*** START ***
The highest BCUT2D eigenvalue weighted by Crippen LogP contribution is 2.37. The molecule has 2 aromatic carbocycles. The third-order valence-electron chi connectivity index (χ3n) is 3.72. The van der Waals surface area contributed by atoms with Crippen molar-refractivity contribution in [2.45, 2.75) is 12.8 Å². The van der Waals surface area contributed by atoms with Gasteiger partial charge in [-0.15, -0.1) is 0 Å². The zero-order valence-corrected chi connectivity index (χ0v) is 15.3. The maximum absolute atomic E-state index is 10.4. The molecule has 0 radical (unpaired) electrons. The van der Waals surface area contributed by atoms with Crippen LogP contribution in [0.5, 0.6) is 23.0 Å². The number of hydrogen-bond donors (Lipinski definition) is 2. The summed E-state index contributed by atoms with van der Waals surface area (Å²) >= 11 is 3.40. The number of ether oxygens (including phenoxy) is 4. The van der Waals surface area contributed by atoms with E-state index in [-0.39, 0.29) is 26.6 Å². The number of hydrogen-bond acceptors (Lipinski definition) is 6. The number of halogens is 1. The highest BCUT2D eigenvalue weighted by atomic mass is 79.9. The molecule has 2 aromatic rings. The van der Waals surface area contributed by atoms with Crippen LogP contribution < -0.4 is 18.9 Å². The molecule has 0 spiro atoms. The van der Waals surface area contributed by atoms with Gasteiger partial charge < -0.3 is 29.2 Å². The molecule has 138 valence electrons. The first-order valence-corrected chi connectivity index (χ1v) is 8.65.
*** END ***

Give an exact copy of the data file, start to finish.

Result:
The highest BCUT2D eigenvalue weighted by Crippen LogP contribution is 2.37. The molecule has 2 aromatic carbocycles. The third-order valence-electron chi connectivity index (χ3n) is 3.72. The van der Waals surface area contributed by atoms with Crippen molar-refractivity contribution in [2.45, 2.75) is 12.8 Å². The van der Waals surface area contributed by atoms with Gasteiger partial charge in [-0.15, -0.1) is 0 Å². The zero-order valence-corrected chi connectivity index (χ0v) is 15.3. The maximum absolute atomic E-state index is 10.4. The molecule has 0 radical (unpaired) electrons. The van der Waals surface area contributed by atoms with Crippen LogP contribution in [0.5, 0.6) is 23.0 Å². The number of hydrogen-bond donors (Lipinski definition) is 2. The summed E-state index contributed by atoms with van der Waals surface area (Å²) >= 11 is 3.40. The number of ether oxygens (including phenoxy) is 4. The van der Waals surface area contributed by atoms with E-state index in [-0.39, 0.29) is 26.6 Å². The number of hydrogen-bond acceptors (Lipinski definition) is 6. The number of halogens is 1. The highest BCUT2D eigenvalue weighted by atomic mass is 79.9. The molecule has 2 aromatic rings. The van der Waals surface area contributed by atoms with Crippen LogP contribution < -0.4 is 18.9 Å². The molecule has 0 spiro atoms. The van der Waals surface area contributed by atoms with Gasteiger partial charge < -0.3 is 29.2 Å². The molecule has 138 valence electrons. The first-order valence-corrected chi connectivity index (χ1v) is 8.65.